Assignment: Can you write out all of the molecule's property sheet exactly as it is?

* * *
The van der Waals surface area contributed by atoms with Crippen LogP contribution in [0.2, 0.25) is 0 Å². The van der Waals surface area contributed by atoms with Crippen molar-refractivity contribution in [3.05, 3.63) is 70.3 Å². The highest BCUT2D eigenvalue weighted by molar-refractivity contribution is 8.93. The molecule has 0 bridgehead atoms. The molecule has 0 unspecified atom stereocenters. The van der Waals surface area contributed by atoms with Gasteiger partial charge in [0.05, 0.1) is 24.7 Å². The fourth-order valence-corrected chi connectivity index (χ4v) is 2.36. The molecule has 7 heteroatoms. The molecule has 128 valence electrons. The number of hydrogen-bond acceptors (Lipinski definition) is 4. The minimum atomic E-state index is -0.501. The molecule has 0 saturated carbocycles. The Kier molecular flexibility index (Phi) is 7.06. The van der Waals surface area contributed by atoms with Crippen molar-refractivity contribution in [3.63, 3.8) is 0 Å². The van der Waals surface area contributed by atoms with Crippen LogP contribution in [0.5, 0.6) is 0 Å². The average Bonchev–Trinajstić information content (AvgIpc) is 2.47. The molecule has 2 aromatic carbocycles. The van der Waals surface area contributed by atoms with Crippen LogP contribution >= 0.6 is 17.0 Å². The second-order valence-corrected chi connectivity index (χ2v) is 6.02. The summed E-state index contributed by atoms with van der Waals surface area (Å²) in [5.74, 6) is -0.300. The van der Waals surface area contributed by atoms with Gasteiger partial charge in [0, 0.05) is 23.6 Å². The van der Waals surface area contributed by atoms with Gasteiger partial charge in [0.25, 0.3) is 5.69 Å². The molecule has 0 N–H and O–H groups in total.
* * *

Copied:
The van der Waals surface area contributed by atoms with Crippen LogP contribution in [0.2, 0.25) is 0 Å². The van der Waals surface area contributed by atoms with Crippen molar-refractivity contribution in [3.05, 3.63) is 70.3 Å². The highest BCUT2D eigenvalue weighted by molar-refractivity contribution is 8.93. The molecule has 0 bridgehead atoms. The molecule has 0 unspecified atom stereocenters. The van der Waals surface area contributed by atoms with Gasteiger partial charge in [0.05, 0.1) is 24.7 Å². The fourth-order valence-corrected chi connectivity index (χ4v) is 2.36. The molecule has 7 heteroatoms. The molecule has 128 valence electrons. The number of hydrogen-bond acceptors (Lipinski definition) is 4. The minimum atomic E-state index is -0.501. The molecule has 0 saturated carbocycles. The Kier molecular flexibility index (Phi) is 7.06. The van der Waals surface area contributed by atoms with Crippen molar-refractivity contribution in [3.63, 3.8) is 0 Å². The van der Waals surface area contributed by atoms with Crippen LogP contribution in [0.5, 0.6) is 0 Å². The average Bonchev–Trinajstić information content (AvgIpc) is 2.47. The molecule has 2 aromatic carbocycles. The van der Waals surface area contributed by atoms with Crippen LogP contribution >= 0.6 is 17.0 Å². The second-order valence-corrected chi connectivity index (χ2v) is 6.02. The summed E-state index contributed by atoms with van der Waals surface area (Å²) in [5.74, 6) is -0.300. The van der Waals surface area contributed by atoms with Gasteiger partial charge in [0, 0.05) is 23.6 Å². The van der Waals surface area contributed by atoms with Gasteiger partial charge in [0.25, 0.3) is 5.69 Å². The molecule has 0 N–H and O–H groups in total.